Foreign Managers of Bayern Munich

While Pep Guardiola isn’t the first foreign manager to take the position at Bayern Munich, he is the first person from Spain, in a league that isn’t filled with instances of Spanish players and head coaches taking on jobs, especially not as big as that of the biggest club in the Bundesliga.

But looking deeper into the history books and Bayern Munich’s records since they entered the Bundesliga in 1965, Guardiola is actually the ninth person not from Germany to take the position, and the third since 2009, with Jupp Heynckes still at job, serving as the bridge between the Louis van Gaal era (which ended with another Dutch as caretaker) and the Guardiola era that begins in July 2013.

The Croatian Beginning

Zlatko Čajkovski was the first Bayern Munich head coach, taking it into the Bundesliga era. A Croatian (Yugoslavian then) born footballer, who played in two World Cups for Yugoslavia (1950 & 1954), even scoring a couple of goals. After a playing career with HASK, Partizan, FC Koln and Hapoel Haifa (Israel), he took up managing, and became the Bayern Munich head coach in 1963.

He spent 1096 days at the position, never winning a league title (leaving in 1968) but did lead the team to two German Cups and their first European trophy, the Cup Winners’ Cup in 1967, beating Rangers 1-0 in the final with a goal from Franz Roth.

Čajkovski was replaced by another Croatian and former captain of the Yugoslavian national side in the 1958 World Cup, Branko Zebec. Zebec didn’t hold on to the job long – 621 days between 1968 and 1970, but he did win the team’s first Bundesliga title (1969) with a squad built around the young Franz Beckenbauer and Gerd Muller, managing the first double in Bundesliga history. A bad period in the second season, including a falling off with certain key players, led to his firing.

The Hungarian Period

After nine years of two German head coaches, Hungarian Gyula Lóránt took over the position. One of the Mighty Magyars, Lorant was near the end of his coaching career when he came to Bayern, and didn’t really manage them to great success. His first half season ended with a 12th place finish. The next year, he left in February, replaced by another Hungarian, Pál Csernai.

Csernai did play for the Hungarian national team twice in 1955, but wasn’t with the kind of playing career pedigree his predeccessor had. However, he stayed with the club for 4 years between 1979 and 1983, leading them to the Bundesliga titles in 1980 and 1981 with the help of Karl-Heinz Rummenigge and Paul Breitner, followed by two seasons of finishing behind Hamburg which led to his sacking.

Søren Lerby – The Danish midfielder was a big star for Ajax, PSV and Bayern Munich during the 1970’s and 80’s winning a total of nine league titles with the three clubs. Jupp Heynckes was sacked in the middle of the 1991-1992 season, something Bayern Munich chiefs declare they regret to this day, pandering to a hostile press, and chose Lerby as his successor. Lerby didn’t even last half a season, leading the team to 4 wins in the 15 matches he was in charge. Bayern Munich finished 10th that season.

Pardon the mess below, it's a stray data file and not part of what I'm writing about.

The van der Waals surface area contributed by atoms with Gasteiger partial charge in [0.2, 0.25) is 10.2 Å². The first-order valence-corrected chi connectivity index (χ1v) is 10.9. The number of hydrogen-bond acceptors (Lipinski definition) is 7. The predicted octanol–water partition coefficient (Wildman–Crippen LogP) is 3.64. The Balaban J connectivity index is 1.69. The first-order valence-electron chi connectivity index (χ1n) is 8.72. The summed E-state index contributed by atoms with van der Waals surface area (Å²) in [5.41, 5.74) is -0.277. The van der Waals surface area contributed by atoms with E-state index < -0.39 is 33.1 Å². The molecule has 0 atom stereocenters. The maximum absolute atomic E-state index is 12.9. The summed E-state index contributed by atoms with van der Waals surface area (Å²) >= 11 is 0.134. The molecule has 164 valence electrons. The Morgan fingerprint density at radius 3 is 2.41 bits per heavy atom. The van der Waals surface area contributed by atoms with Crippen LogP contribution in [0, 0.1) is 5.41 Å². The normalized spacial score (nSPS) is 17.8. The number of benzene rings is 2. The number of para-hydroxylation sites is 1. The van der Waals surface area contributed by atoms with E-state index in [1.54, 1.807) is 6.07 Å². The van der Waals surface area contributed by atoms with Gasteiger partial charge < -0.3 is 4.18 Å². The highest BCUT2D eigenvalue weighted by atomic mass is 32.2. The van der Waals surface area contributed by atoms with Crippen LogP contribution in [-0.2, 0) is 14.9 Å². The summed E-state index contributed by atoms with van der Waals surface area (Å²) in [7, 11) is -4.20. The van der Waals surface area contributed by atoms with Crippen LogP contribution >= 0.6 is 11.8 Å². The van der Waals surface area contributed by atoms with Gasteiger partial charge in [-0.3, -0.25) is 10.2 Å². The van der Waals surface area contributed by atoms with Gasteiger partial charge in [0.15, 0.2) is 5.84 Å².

Giovanni Trapattoni

One of the most accomplished managers in Italian and European football, who won everything there is to win during his Juventus tenure from 1976 to 1986, including league titles and all three different European competitions had two split tenures at Bayern Munich: The first int the 1994-1995 season, finishing a very disappointing 6th, but then he returned 12 months later, this time lasting two years at the job, winning the Bundesliga in 1997 and the German Cup in 1998.

Louis van Gaal

For some reason, the 2008-2009 season is remembered as a complete disaster, but Bayern Munich, finishing second behind Wolfsburg that year, were only two points away from winning the league title. Still, it’s a big black spot on the career of Jurgen Kilnsmann, who was replaced by Jupp Heynckes (who else) for the last month of the season.

Van Gaal, fresh off winning a league title with AZ, became the first foreign manager for Bayern Munich in 11 years. He led the team to the double in 2010, enjoying the talents of Arjen Robben and Frank Ribery with the emerging Thomas Muller and Bastian Schweinsteiger. He also led the team to the Champions League final for the first time since 2001, losing to Inter.

The next season was a lot less happier. Bayern finished in the third place, 10 points behind champions Dortmund. Van Gaal’s discipline clashed too often with some of Bayern’s star players, and he was sacked a month before the end of the season. Another Dutchman, Andries Jonker, Van Gaal’s assistant at the time, completed the season.